In just a few days I will turn 50. Years. Old. I have to spell it out like that mostly because it’s hard to fully comprehend. I realize that I am not the first to feel this way. In fact, more and more of us (women living with HIV) are doing it. It’s nuts really. And awesome.
In some strange way, the day I found out I was HIV+, I crossed a threshold into a new life. A different life. A truncated life. Or so they told me. So each birthday was a grateful celebration of the gift of time. Of life. Of adventures and experiences and milestones. On some level, each of these amassed treasures was a bonus, a gift beyond what I was allotted.
It was also scary and sad. Sand through an hourglass I couldn’t see or monitor. Now, before you tell me this, I just want to say that I realize that everyone dies. And almost no one knows when it will happen or even how. The only certainty is that it will eventually occur. But living with a life-threatening disease (this is an upgrade, by the way, because when I was diagnosed 30 years ago it was a “terminal” or “fatal” disease) is different. I have spent my entire adult life acutely aware of my own mortality. I feel responsible for my own care and sometimes blame myself when I get a cold or the flu for letting myself get run down or dropping my guard. Some of this is not bad. More people and society in general could benefit from an awareness of the fragility of life and the importance of good health. But sometimes this can go too far.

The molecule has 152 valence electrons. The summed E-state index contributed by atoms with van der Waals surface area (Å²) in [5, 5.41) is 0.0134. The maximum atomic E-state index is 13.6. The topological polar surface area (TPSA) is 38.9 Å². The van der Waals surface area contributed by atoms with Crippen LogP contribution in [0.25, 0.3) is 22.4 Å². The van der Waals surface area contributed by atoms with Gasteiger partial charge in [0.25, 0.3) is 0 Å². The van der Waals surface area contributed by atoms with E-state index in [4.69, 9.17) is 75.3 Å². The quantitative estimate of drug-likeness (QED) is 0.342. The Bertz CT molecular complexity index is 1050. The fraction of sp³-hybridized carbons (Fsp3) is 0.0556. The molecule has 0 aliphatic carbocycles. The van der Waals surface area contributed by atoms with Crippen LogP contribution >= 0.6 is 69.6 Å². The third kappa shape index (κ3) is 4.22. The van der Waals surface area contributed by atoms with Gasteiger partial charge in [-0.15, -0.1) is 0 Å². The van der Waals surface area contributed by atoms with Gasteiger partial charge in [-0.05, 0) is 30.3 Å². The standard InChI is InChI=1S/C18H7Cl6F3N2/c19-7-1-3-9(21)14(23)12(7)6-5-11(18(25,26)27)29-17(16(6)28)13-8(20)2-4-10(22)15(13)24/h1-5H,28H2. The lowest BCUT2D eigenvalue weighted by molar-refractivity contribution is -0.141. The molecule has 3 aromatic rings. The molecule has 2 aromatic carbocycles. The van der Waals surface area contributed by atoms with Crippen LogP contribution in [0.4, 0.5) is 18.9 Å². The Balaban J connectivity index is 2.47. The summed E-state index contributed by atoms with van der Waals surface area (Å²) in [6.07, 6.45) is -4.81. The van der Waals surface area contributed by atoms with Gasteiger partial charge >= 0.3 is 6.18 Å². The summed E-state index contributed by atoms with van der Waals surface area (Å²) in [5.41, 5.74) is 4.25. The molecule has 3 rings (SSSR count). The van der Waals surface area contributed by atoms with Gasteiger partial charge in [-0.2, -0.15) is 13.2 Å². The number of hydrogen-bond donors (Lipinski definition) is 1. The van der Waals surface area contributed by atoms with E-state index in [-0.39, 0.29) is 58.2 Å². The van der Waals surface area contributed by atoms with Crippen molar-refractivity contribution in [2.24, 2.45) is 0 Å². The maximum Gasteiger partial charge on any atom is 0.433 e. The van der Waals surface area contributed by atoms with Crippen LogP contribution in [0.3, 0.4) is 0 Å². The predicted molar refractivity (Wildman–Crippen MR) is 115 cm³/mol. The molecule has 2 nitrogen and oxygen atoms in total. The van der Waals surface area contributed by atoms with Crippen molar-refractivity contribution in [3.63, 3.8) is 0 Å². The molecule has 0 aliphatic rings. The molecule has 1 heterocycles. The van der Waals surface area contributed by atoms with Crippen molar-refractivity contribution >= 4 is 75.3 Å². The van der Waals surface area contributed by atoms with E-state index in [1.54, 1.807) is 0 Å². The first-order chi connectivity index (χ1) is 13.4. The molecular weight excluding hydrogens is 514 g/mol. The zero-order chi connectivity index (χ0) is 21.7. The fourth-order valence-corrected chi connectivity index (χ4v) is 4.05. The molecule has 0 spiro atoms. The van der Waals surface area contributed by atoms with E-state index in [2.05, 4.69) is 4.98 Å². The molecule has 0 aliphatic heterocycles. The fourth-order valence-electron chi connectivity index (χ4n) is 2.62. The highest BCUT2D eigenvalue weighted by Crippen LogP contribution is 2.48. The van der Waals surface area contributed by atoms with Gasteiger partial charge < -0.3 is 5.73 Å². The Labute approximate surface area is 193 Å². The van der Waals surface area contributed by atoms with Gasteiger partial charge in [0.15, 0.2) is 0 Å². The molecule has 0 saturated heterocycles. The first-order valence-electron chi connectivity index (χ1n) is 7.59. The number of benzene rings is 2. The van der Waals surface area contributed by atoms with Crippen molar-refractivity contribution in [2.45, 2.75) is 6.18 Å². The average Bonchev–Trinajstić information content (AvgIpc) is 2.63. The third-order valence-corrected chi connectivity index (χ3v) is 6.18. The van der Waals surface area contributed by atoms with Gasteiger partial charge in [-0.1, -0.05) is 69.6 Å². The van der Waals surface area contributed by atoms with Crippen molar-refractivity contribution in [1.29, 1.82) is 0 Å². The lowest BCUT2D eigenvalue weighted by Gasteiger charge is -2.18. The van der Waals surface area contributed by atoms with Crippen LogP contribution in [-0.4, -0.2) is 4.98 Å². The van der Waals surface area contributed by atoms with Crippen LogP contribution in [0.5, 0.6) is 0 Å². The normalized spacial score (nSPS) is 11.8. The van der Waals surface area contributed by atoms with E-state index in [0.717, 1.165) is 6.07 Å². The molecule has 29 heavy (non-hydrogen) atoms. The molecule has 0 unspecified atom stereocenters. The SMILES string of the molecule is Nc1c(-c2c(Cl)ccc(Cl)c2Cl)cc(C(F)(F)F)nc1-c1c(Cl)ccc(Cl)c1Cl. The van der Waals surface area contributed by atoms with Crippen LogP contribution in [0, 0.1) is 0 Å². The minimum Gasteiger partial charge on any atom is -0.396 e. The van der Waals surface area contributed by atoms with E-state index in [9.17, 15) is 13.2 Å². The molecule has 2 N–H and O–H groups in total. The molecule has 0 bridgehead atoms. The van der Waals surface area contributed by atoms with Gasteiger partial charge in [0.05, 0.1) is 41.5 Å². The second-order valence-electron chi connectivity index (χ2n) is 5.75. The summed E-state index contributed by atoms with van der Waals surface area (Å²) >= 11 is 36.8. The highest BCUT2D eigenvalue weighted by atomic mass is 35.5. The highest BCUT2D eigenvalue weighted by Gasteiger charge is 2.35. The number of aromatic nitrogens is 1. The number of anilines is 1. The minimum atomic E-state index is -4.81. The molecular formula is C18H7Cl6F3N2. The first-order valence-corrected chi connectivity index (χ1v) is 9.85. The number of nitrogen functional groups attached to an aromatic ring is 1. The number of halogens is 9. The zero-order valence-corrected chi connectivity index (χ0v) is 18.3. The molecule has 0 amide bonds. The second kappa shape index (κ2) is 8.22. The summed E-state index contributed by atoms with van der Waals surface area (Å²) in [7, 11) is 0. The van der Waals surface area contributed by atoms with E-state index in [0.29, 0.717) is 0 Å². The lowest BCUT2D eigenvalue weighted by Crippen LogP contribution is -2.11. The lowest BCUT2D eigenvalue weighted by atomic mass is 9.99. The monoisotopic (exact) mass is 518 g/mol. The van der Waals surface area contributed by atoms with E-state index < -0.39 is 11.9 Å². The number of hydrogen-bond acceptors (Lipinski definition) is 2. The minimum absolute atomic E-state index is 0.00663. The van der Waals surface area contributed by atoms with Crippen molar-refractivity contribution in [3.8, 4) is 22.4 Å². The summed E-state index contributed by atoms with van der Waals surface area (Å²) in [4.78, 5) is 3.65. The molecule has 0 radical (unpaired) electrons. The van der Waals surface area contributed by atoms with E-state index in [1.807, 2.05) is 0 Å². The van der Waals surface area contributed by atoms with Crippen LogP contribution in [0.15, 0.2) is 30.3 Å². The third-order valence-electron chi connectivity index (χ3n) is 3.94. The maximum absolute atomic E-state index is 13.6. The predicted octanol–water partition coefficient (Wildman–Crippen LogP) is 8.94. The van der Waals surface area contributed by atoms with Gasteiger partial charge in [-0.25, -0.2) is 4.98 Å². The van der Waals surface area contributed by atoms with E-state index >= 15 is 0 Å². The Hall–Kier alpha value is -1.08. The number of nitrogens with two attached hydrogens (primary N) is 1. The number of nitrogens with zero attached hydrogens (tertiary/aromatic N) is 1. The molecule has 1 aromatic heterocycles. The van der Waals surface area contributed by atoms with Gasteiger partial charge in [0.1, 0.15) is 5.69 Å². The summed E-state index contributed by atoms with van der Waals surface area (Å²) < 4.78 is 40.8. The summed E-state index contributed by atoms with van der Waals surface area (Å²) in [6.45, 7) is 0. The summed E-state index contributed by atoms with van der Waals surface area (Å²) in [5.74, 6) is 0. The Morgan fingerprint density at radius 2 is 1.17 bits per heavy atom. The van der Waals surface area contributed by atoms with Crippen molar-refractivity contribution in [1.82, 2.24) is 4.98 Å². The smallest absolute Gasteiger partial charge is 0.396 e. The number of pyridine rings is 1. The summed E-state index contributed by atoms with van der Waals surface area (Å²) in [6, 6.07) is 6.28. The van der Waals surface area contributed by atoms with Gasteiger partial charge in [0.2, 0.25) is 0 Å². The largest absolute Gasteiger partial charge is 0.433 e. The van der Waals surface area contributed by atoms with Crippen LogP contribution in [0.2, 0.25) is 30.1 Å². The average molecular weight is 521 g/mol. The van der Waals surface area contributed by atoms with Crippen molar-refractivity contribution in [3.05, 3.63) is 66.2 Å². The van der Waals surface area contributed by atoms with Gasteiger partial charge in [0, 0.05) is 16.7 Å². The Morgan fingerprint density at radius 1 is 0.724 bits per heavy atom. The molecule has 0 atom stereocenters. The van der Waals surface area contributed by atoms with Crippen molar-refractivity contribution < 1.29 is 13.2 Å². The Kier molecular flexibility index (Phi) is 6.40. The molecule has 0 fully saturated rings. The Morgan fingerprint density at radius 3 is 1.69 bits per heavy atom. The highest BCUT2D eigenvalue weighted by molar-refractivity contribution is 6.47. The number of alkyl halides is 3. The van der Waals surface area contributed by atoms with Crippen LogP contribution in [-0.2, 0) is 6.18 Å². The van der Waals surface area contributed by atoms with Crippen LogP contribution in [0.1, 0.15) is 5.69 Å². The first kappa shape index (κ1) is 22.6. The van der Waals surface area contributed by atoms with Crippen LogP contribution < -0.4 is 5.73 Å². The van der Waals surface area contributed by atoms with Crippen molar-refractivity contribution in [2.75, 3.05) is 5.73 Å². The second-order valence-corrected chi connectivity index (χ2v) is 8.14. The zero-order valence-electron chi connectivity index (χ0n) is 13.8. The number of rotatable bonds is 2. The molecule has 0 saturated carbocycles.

So this is the balancing act...live every day like you have 6 months while simultaneously living like you will live forever. This has been HIV’s gift to me. Perspective. Let me be clear, this is a muscle that I have to exercise daily to keep it working the way I need it to. And sometimes I am lazy.
And yet, here I am. About to turn 50. Thirty years after an HIV diagnosis as a 19 year-old. And this time I am not sad. I am not scared. I am so excited, grateful, and full of hope and anticipation for whatever is next. I have gray hair (I prefer to refer to it as silver jewelry for my hair) and laugh lines. Clerks at stores call me “ma’am” and say sweet things like “you remind me of my mom”. And I embrace it. I’ve worked hard for this.
That said, I have not and could not have done this alone. My list is long. I hope you know who you are. My (amazing) family. My dear friends from all walks of life, some for a very long time, some new. The vast array of clinicians, researchers, and providers who have cared for me so far on this journey. My colleagues who have pushed me to think big, speak loud, and never give up. And my remarkable partner and our 3 extraordinary daughters who are the true magic in my life.
Living with HIV is hard and our world is a crazy place – but there is so much to celebrate! My birthday wish is each of you experiences the joy I feel right now. Buckle up. This is quite a ride!